Capileira village square

Chaep boozeThe town is just superb and at multiple levels (as it’s up a mountain!) with lots of shops and restaurants to keep one busy and the whole feel of the place is very clean and of high quality (which is more than can be said of construction you might see elsewhere). One shop we went into had a very old wooden weaving loom in the back room and drink is cheap enough as you can see from the photo on the right. Maureen bought lots of bits and bobs and I bought a new t-shirt… well, you have to, don’t you.

snow-capped mountains?The thing I can’t figure out is the snow on the mountains – we had temperatures of around 40 degrees C and going up to 6,000ft had no effect on Viewsthat whatsoever – and yet – here’s the photographic evidence – snow – I just don’t see that peak being more than 8,000ft and yet…. there it is. I DID think it was just some kind of calcium but winter shots of the area show that peak being completely white.  If anyone knows the answer to this please do let us know.

The hotel – well, I’ll not say much here as we’ve already displayed our displeasure on the relevant travel website but when we got there after travelling up the only access path which was an assault course, all looked perfect – the pool overlooks the valley, it was wonderfully cool, scenery was great but the pool could have been cleaner and better maintained. A Spanish gentleman guy showed us to our room without giving any other information away.

Hotel pool abover CapileiraNever seen anything like this beforeThe room was nice enough but FAR too hot and within seconds of opening the door we had a bunch of flies in there…

We headed off back down to the town and found in a small square a nice pizzeria simply called “La Pizzeria” and had a very pleasant pepperoni pizza – the Spanish aren’t that good generally at making pizza bases so this was most welcome. We spent the evening simply taking in the mountain air and enjoying a nice bottle of rose.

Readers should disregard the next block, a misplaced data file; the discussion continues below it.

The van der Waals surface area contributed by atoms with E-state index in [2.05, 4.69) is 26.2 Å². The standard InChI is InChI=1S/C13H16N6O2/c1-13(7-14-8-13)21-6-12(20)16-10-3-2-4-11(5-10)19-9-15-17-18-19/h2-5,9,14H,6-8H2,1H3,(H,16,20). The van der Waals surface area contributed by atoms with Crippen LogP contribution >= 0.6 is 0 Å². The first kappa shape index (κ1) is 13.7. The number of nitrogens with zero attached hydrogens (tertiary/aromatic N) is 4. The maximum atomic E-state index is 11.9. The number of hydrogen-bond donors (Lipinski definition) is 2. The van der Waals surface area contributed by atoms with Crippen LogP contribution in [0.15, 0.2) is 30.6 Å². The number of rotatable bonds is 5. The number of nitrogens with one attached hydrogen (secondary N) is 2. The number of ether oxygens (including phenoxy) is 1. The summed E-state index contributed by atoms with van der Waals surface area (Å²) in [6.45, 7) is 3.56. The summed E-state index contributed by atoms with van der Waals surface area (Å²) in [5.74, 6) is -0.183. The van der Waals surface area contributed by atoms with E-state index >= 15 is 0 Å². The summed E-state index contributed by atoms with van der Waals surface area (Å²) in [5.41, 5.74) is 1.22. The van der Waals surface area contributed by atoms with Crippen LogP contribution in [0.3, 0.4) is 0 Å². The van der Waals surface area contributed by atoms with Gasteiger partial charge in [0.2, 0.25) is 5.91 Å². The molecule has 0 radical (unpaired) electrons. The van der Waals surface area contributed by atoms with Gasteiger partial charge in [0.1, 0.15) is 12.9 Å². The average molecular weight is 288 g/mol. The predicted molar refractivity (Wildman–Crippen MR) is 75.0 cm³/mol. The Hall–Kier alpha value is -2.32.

Maureen enjoying a pizza, rose wine and a phone call back to the UKBack at the hotel after an enjoyable evening we got off to a bad start as one of the guests had far too much to drink and kept trying to sing – like us he probably had a room that was too hot and so with his door open we could hear him loud and clear.  After a very unsatisfactory sleeping night which included listening to presumably the same person throwing up in the morning… we got up at 8.30am only to see the very modern, efficient looking dining room empty and devoid of staff with last night’s dinner plates still scattered around, We simply left, vowing next time to go elsewhere – which given the potential is a great shame – maybe they’ll change in the future. We’ve been in touch to pay the bill but they’ve yet to come back to us.

The view from our hotel private verandaThe reason we came here on a Friday night was so we could travel back up through Guadix market which is held on a Saturday and that we did, arriving at Guadix around 11am.  Great market and large but a little short on food options (fried chicken or nothing) – as we’d had no breakfast this was important so we only stayed for an hour before heading off home, but not before Maureen bought a new quilt for the bed.

Note the spelling of “Lennon”….. just because someone CAN print on t-shirts doesn’t mean they SHOULD 🙂

Guadix Market and a t-shirt maker who can't spell and finally just outside of Guadix on the way back… a nice church…

Church outside of Guadix

Another Sunny Day in Spain

Overlooking nearby cavesWell, not quite that sunny, we had the odd cloud today, but as it was still 36 degrees, we went off to the open air pool at Fuencaliente for a swim. Not the best pool base, being mud, but a great pool and full of pretty large fish – by which I mean anything from a few inches to approaching 2ft long and hundreds of them. Still, we hadn’t heard of anyone getting toes bitten and so a couple of hours later we emerged feeling slightly tanned but nice an cool, to spend an hour or so driving around the area to check out the adjoined restaurant and further up the road, the cave bar El Alcadema… more on that when we pay them both a proper visit.

I actually spent part of the day sitting in front of the computer battling with tech support… I’m beginning to wonder if there is such a thing in the modern world as tech SUPPORT as against people who make life harder…  meanwhile the hot tub here is giving us problems, one of the pumps won’t turn off and the pool support people thought it was a relay… but if you turn the pool off then on – it takes minutes before the pump kicks in – so much for that theory… either way its running constantly which can’t be a good thing. Leaving it off overnight… tomorrow is another day… at least the broadband’s been fine since I sorted the connector out.

Maureen enjoying the sun near the town of VERA

Got my new Spanish dictionary – £17.99 for the iPad and iPhone (different versions for each but all in the one price) – Collins – and it’s excellent – 300,000+ words and the audio version of every one – including a complete cross-index and it works offline – huge.. I suspect this might make life easier over here.